In September 2004, long before the words ‘climate change‘ ever became part and parcel of our popular global vernacular and sentiment, a nightmare weather disaster unfolded across the Bahamas. Two hurricanes slammed into the Bahamas in the same month.

Hurricane Jeanne barrelled into the northwestern Bahamas just three short weeks after Hurricane Francis had left a trail of death and destruction. Among the islands adversely affected, economically significant islands Abaco and Freeport in 2004, were as close to global disaster areas, as any war torn area on earth.

HURRICANE FRANCIS – Date: 24 August 2004 – 10 September 2004

Hurricane Frances was the second most intense tropical cyclone in the Atlantic becoming the sixth named storm, the fourth hurricane of 2004.

The storm system crossed the Atlantic in late August, quickly gaining speed and strength as it crossed over the Lessee Antilles. The Becoming hurricane status, France’s maximum sustained wind peaked at 145 mph (233 km/h), achieving Category 4 potential disaster level status. As the system’s forward motion slowed, the eye passed over San Salvador Island and very close to Cat Island.

(News Press, Monday, 06 September 2004)

Hurricane Frances became the first hurricane to impact the entire Bahamian archipelago since 1928. As a Category 4 storm system, it almost completely destroyed the agricultural economy of the Bahamas of 2004 while affecting produce yields for the following years.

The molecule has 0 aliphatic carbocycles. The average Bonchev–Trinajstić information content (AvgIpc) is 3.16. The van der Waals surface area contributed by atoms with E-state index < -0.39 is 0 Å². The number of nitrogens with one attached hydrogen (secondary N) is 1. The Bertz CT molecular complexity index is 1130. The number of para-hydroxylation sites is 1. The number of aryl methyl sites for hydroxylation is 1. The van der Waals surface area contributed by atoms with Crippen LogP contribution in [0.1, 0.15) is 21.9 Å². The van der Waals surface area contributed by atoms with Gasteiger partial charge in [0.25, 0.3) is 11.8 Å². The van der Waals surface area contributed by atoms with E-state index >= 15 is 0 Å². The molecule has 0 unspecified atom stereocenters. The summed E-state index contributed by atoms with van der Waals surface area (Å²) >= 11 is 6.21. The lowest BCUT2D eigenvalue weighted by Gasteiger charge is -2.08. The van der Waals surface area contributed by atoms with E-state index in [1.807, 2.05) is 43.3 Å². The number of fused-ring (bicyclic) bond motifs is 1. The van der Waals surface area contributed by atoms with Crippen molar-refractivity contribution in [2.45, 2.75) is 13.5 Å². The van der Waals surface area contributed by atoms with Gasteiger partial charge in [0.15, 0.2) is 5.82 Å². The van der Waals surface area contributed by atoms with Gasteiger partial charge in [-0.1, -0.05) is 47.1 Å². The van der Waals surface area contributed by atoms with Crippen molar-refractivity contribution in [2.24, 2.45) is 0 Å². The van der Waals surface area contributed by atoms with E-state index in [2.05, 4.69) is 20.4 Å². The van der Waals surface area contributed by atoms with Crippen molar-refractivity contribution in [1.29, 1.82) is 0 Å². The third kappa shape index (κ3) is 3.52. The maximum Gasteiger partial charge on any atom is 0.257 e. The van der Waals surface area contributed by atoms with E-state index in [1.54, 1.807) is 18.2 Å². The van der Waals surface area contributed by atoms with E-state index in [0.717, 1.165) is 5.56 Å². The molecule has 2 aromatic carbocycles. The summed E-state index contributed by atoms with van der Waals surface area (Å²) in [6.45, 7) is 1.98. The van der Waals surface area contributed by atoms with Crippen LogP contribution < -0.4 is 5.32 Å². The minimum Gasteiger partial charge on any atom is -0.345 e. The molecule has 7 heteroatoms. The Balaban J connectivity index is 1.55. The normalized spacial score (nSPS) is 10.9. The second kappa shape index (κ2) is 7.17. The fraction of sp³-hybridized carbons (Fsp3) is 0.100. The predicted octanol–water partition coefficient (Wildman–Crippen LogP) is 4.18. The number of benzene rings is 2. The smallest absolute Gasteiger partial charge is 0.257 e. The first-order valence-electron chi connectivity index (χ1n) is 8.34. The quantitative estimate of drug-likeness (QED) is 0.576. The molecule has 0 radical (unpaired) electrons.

Freeport International Airport was under water as the passage of Francis left several feet of salt water where the arrival and departure terminals and runway stood.

(South Florida Sun, Monday, 06 September, 2004)

HURRICANE JEANNE – 13 Sep 2004 – 29 Sep 2004

Hurricane Jeanne was called the most deadliest hurricane in the Atlantic basin since Hurricane Mitch in 1998. Jeanne became the tenth named storm, the seventh hurricane, and the fifth major hurricane of the 2004 season.

Jeanne’s hurricane eye made a direct hit on Abaco island, then turned taking a northeast direction making a sharp aim for Grand Bahama.

AFTER JEANNE, hurricane aid began pouring in from a various agencies and companies, including a community of Bahamian expatriates living in South Florida.


Nassau, the capital city, was lucky in 2004. With only heavy rain and wind gusts from the outer band of the deadly, destructive hurricanes of 2004, there was minimal damage to the political and economic heart of the country. Business carried on as usual, as assistance was rendered to the other disaster stricken islands of Grand Bahama and Abaco.

(Tallahassee Democrat, Sunday 26 September, 2004)